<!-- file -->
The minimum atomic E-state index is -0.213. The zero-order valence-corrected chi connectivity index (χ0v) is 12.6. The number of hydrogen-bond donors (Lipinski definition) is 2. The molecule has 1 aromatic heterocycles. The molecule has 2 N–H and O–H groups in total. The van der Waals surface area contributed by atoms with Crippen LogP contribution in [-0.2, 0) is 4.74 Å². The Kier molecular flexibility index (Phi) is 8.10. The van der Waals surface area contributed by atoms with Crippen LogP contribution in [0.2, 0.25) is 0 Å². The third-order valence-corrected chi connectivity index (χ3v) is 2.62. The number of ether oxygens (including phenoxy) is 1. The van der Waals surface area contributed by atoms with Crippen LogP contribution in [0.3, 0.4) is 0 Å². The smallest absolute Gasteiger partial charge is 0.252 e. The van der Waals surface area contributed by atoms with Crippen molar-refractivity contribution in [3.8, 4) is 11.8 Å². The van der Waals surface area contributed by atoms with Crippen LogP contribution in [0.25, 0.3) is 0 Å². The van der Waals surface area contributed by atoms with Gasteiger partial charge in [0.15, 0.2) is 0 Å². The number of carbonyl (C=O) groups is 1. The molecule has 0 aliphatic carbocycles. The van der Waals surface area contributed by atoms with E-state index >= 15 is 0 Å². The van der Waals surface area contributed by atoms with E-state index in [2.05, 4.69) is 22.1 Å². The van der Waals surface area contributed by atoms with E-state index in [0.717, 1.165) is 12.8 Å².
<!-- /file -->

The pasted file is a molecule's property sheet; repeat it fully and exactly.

The minimum atomic E-state index is -0.213. The zero-order valence-corrected chi connectivity index (χ0v) is 12.6. The number of hydrogen-bond donors (Lipinski definition) is 2. The molecule has 1 aromatic heterocycles. The molecule has 2 N–H and O–H groups in total. The van der Waals surface area contributed by atoms with Crippen LogP contribution in [-0.2, 0) is 4.74 Å². The Kier molecular flexibility index (Phi) is 8.10. The van der Waals surface area contributed by atoms with Crippen LogP contribution in [0.2, 0.25) is 0 Å². The third-order valence-corrected chi connectivity index (χ3v) is 2.62. The number of ether oxygens (including phenoxy) is 1. The van der Waals surface area contributed by atoms with Crippen LogP contribution in [0.3, 0.4) is 0 Å². The smallest absolute Gasteiger partial charge is 0.252 e. The van der Waals surface area contributed by atoms with Crippen molar-refractivity contribution in [3.8, 4) is 11.8 Å². The van der Waals surface area contributed by atoms with Crippen LogP contribution in [0.25, 0.3) is 0 Å². The van der Waals surface area contributed by atoms with Gasteiger partial charge in [0.15, 0.2) is 0 Å². The number of carbonyl (C=O) groups is 1. The molecule has 0 aliphatic carbocycles. The van der Waals surface area contributed by atoms with E-state index >= 15 is 0 Å². The van der Waals surface area contributed by atoms with E-state index in [2.05, 4.69) is 22.1 Å². The van der Waals surface area contributed by atoms with E-state index in [0.717, 1.165) is 12.8 Å².